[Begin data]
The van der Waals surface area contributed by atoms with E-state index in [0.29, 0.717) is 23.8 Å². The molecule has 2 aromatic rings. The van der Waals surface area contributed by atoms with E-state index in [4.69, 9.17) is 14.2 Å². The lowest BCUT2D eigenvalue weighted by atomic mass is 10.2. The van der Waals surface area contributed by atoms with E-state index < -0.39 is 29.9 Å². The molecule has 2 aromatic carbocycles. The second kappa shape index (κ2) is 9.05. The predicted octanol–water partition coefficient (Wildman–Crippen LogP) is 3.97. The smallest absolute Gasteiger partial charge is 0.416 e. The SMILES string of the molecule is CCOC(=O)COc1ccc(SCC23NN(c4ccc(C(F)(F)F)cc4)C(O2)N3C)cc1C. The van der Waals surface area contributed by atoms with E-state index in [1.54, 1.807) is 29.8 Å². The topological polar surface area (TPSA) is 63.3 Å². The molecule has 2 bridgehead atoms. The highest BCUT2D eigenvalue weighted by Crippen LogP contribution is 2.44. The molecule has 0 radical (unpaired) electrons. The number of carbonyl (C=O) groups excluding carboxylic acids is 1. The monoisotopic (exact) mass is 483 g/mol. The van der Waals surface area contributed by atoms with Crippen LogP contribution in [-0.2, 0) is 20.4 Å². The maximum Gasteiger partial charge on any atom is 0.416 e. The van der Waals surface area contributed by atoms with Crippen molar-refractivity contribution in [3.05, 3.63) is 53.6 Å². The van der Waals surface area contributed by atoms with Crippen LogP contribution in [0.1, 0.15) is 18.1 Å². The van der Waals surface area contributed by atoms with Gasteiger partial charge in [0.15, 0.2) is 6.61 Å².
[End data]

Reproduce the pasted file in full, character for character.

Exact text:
The van der Waals surface area contributed by atoms with E-state index in [0.29, 0.717) is 23.8 Å². The molecule has 2 aromatic rings. The van der Waals surface area contributed by atoms with E-state index in [4.69, 9.17) is 14.2 Å². The lowest BCUT2D eigenvalue weighted by atomic mass is 10.2. The van der Waals surface area contributed by atoms with E-state index < -0.39 is 29.9 Å². The molecule has 2 aromatic carbocycles. The second kappa shape index (κ2) is 9.05. The predicted octanol–water partition coefficient (Wildman–Crippen LogP) is 3.97. The smallest absolute Gasteiger partial charge is 0.416 e. The SMILES string of the molecule is CCOC(=O)COc1ccc(SCC23NN(c4ccc(C(F)(F)F)cc4)C(O2)N3C)cc1C. The van der Waals surface area contributed by atoms with E-state index in [1.54, 1.807) is 29.8 Å². The topological polar surface area (TPSA) is 63.3 Å². The molecule has 2 bridgehead atoms. The highest BCUT2D eigenvalue weighted by Crippen LogP contribution is 2.44. The molecule has 0 radical (unpaired) electrons. The number of carbonyl (C=O) groups excluding carboxylic acids is 1. The monoisotopic (exact) mass is 483 g/mol. The van der Waals surface area contributed by atoms with Crippen LogP contribution in [-0.2, 0) is 20.4 Å². The maximum Gasteiger partial charge on any atom is 0.416 e. The van der Waals surface area contributed by atoms with Crippen molar-refractivity contribution in [3.05, 3.63) is 53.6 Å². The van der Waals surface area contributed by atoms with Crippen LogP contribution in [0.1, 0.15) is 18.1 Å². The van der Waals surface area contributed by atoms with Gasteiger partial charge in [0.15, 0.2) is 6.61 Å².